Blog Friday Q&A

How to deal with software project delays

wrote this on

Every Friday, we’re answering your questions about business, startups, customer success and more.

Happy Friday!

This week’s question is:

This is an incredibly common problem on all kinds of teams (startups and large companies alike), and it’s been a problem for us as well.

We solved it with a two-fold strategy: understanding how productivity actually works, and being more honest in our project planning.

Being Okay With Not Being Hyper‑Productive

You won’t get 8 hours of 100% productivity from every employee every day.

You simply won’t. People don’t work that way, and little things always get in the way.

And tackling this issue is as much about the practical (getting more productive and efficient as a team) as it is about the psychological: coming to terms with the fact that you’re not going to move as quickly as you think.

Not just in development, but across all fronts.

That doesn’t mean that you should give in and not try. Far from it.

Every single person on our team busts their ass every single week to push Groove forward as quickly and efficiently as possible.

This isn’t about being okay with moving slow.

It’s about understanding reality, and letting that reality lead to constant surprise and disappointment.

Because just like delays can add up, those little disappointments do, too. And the compound effect of little disappointments can make a huge impact on your team’s morale.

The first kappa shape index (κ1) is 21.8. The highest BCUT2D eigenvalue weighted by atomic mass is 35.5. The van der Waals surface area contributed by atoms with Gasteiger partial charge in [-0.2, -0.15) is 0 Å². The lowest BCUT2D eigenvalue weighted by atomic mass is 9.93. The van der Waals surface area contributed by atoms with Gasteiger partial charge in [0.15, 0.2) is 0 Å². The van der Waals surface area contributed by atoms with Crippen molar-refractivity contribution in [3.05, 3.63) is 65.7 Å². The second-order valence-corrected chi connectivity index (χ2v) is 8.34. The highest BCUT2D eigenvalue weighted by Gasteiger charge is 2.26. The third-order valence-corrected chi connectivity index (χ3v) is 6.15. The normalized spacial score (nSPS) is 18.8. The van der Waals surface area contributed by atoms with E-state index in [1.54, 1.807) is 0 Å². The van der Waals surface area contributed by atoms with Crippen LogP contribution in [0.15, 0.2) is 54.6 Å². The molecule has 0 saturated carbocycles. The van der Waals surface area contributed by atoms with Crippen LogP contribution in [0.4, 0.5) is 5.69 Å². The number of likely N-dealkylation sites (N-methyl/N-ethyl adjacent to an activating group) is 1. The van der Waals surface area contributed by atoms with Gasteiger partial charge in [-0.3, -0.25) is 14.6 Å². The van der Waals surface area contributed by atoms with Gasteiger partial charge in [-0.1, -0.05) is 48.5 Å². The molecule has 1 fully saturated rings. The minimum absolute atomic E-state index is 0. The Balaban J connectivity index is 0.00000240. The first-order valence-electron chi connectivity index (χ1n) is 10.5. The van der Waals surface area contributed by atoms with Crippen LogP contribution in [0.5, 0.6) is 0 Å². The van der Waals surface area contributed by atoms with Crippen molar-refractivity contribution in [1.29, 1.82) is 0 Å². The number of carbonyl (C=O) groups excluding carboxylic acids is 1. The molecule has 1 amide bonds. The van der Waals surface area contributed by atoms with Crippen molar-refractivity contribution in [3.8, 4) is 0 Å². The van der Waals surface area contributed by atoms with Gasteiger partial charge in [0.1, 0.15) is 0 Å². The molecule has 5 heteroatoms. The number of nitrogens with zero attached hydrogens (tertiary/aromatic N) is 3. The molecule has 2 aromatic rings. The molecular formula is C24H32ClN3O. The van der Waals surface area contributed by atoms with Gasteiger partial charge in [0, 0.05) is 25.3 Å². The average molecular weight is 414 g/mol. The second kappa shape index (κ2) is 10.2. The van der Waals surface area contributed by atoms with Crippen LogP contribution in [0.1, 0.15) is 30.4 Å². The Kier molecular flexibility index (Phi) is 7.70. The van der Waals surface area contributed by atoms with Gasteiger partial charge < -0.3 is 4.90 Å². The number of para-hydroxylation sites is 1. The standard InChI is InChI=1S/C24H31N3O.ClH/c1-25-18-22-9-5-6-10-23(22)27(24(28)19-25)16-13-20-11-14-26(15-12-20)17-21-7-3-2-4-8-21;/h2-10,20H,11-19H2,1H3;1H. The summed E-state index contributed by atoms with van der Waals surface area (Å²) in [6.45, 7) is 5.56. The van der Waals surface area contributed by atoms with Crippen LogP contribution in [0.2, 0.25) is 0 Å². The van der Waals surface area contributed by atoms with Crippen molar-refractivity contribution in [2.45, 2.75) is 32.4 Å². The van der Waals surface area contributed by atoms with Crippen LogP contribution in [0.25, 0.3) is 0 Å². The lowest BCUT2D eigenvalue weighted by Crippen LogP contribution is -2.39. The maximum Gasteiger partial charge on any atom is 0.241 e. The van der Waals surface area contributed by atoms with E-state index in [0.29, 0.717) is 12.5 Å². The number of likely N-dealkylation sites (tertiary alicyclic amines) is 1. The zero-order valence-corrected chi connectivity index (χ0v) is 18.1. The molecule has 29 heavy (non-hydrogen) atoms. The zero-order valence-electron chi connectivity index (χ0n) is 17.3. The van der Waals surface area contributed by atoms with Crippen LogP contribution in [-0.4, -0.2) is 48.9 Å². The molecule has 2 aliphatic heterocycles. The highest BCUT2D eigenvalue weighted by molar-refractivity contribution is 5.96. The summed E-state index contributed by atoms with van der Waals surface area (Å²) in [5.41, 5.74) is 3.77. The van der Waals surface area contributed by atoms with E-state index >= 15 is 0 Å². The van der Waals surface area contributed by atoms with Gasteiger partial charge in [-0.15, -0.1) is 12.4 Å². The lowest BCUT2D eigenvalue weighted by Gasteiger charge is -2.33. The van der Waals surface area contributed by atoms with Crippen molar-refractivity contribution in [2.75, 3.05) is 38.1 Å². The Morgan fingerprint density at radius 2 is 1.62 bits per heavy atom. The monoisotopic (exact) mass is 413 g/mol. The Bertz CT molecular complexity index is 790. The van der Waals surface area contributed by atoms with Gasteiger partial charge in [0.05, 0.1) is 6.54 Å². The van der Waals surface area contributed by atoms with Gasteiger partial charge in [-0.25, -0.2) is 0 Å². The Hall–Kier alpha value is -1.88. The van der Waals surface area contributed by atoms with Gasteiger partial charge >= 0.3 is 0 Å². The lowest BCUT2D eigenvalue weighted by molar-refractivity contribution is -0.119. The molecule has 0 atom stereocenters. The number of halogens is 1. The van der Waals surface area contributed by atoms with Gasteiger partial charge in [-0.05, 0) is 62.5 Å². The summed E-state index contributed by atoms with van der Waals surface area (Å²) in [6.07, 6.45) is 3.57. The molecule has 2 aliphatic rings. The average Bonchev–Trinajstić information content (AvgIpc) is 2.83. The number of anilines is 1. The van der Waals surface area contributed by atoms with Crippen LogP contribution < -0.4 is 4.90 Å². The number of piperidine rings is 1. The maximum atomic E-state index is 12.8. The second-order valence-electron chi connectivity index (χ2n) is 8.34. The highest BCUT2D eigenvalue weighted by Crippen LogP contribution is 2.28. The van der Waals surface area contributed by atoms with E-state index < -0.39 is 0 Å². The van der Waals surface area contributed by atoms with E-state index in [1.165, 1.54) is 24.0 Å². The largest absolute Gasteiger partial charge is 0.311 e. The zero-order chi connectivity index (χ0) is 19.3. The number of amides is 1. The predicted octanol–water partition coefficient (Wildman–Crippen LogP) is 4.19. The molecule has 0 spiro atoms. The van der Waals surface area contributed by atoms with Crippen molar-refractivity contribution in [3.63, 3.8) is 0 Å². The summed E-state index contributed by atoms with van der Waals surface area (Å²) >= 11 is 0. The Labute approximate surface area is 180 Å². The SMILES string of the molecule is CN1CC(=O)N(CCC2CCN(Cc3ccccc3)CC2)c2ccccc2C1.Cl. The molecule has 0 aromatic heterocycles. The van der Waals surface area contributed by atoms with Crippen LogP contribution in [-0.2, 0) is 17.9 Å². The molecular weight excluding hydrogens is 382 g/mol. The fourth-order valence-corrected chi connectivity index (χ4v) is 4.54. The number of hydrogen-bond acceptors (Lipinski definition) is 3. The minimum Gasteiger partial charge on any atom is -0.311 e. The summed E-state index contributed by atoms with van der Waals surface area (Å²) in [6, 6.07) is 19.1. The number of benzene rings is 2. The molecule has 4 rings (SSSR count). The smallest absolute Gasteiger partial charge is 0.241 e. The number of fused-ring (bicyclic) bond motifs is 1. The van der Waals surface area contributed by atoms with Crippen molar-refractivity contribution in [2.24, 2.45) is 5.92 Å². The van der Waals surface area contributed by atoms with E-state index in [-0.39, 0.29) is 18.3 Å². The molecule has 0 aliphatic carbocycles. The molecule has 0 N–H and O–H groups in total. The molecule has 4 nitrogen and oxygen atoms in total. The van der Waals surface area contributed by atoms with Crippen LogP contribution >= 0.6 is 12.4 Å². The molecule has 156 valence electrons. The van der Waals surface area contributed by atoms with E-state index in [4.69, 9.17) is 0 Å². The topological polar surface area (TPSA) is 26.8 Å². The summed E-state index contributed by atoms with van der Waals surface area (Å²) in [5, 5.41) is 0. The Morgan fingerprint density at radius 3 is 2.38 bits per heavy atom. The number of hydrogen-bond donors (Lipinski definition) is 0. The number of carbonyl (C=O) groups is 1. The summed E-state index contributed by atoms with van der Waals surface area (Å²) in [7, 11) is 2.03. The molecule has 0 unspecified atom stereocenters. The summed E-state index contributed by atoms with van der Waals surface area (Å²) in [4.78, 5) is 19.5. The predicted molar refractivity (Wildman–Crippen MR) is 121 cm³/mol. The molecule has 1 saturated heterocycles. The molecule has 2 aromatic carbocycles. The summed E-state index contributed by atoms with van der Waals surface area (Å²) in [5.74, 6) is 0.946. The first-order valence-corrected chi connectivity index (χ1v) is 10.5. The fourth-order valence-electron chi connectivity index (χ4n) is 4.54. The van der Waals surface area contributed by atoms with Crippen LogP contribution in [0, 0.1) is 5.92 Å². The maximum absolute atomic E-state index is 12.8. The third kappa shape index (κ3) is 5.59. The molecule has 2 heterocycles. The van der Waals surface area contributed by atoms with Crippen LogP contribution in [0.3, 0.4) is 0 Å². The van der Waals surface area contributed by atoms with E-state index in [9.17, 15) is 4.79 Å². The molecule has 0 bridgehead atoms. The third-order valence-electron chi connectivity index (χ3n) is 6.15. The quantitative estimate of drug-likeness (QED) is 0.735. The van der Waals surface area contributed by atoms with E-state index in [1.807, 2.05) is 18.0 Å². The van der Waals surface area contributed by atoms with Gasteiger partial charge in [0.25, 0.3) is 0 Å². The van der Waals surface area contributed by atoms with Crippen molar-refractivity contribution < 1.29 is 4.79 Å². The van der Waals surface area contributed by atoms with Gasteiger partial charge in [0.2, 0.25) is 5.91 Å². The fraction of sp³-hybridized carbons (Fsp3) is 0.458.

Be Honest in Your Project Planning

Many businesses use a point-based approach to project planning, where each employee has an allotted number of “points” (usually one points equals one hour) per week, and those points are spread across a variety of tasks.

We used to do something similar, though we’re moving to a Kanban approach for many reasons (I’ll be writing another post about this soon).

But most businesses who do this are far too optimistic in their estimates. Most employees don’t actually put in 40 “points” in a week; that number is typically much, much closer to 30 in my experience and in the experience of many entrepreneurs I’ve talked to about it.

Being brutally honest with yourself about how much productive time your team actually has will go a long way in getting better and more accurate at project planning.

Send me weekly updates about Groove’s Friday Q&A

Thank you for subscribing!

Your Turn: Ask Groove Anything

I’d love for this new weekly segment to be successful, and provide a valuable repository of answers from our entire community for entrepreneurs everywhere.

To do that, I need your help.

Here’s what you can do to get involved:

  1. Ask questions. Post them in the comments of this post, or Tweet them to us at @Groove.
  2. Answer questions. Every Friday, we’ll post a new Q&A segment. If you have anything to add or share regarding any of the questions asked, jump in! Many of you are far more qualified than I to speak on some of the topics that people ask me about.
1,819 Shares
← Older Post Newer Post →

From “aha” to “oh shit”, we’re sharing everything on our journey to $10M in annual revenue. We’re learning a lot and so will you.

About the Author

Alex Turnbull is the CEO & Founder of Groove (simple helpdesk software for small businesses) who loves to build startups and surf.

You might also like: